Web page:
What does a CT (current transformer) do in an electrical distribution board?

As noted by others, a current transformer is intended to facilitate measurement of large currents.  Usually the transformer is just a secondary winding with an open core.  A low resistance "burden" resistor may be connected across the secondary winding and the voltage across it measured to determine the current.  Note that the current transformer will try to make on its secondary winding whatever voltage is needed to push the correct current through the burden resistor so the burden resistor is chosen such that the maximum monitored current will produce a manageable voltage across the secondary.  For example, a current transformer with a 100:1 ratio, monitoring 100 amperes, wants to push 1 ampere out of its secondary.  If it is burdened with a one-ohm resistor, this will produce 1 volt on the secondary across the burden resistor, which can easily be monitored with simple meters.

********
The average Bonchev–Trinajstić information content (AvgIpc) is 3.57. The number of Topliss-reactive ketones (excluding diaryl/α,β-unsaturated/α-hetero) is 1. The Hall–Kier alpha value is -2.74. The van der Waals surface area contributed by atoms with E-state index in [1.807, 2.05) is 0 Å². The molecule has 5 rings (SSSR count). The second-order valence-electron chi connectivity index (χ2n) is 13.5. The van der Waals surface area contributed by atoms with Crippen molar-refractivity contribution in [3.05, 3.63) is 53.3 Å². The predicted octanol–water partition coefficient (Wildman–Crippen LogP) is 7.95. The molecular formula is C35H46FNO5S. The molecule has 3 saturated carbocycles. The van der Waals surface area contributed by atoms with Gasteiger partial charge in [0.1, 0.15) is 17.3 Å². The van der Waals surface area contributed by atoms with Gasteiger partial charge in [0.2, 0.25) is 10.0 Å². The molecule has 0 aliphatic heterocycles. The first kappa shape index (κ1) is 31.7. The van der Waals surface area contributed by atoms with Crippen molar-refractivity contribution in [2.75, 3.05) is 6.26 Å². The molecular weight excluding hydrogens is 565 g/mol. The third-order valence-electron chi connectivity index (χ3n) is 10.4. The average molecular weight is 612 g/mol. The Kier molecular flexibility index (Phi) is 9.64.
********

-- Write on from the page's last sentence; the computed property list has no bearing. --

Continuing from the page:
The line to be monitored is passed through the center of the core of the current transformer, acting like a one-turn primary.  The core may be designed as a split circle so that it can be clamped around the monitored wire without having to break or disconnect the wire.  

Also, a current transformer allows the line current to be measured with ordinary meters or sense relays without subjecting them to the high voltages present on the monitored lines.  There is sufficient insulation in the covering of the monitored wire together with the insulation of the current transformer to allow the monitored (secondary) winding may be sensed using instruments which are referenced to local neutral or earth ground.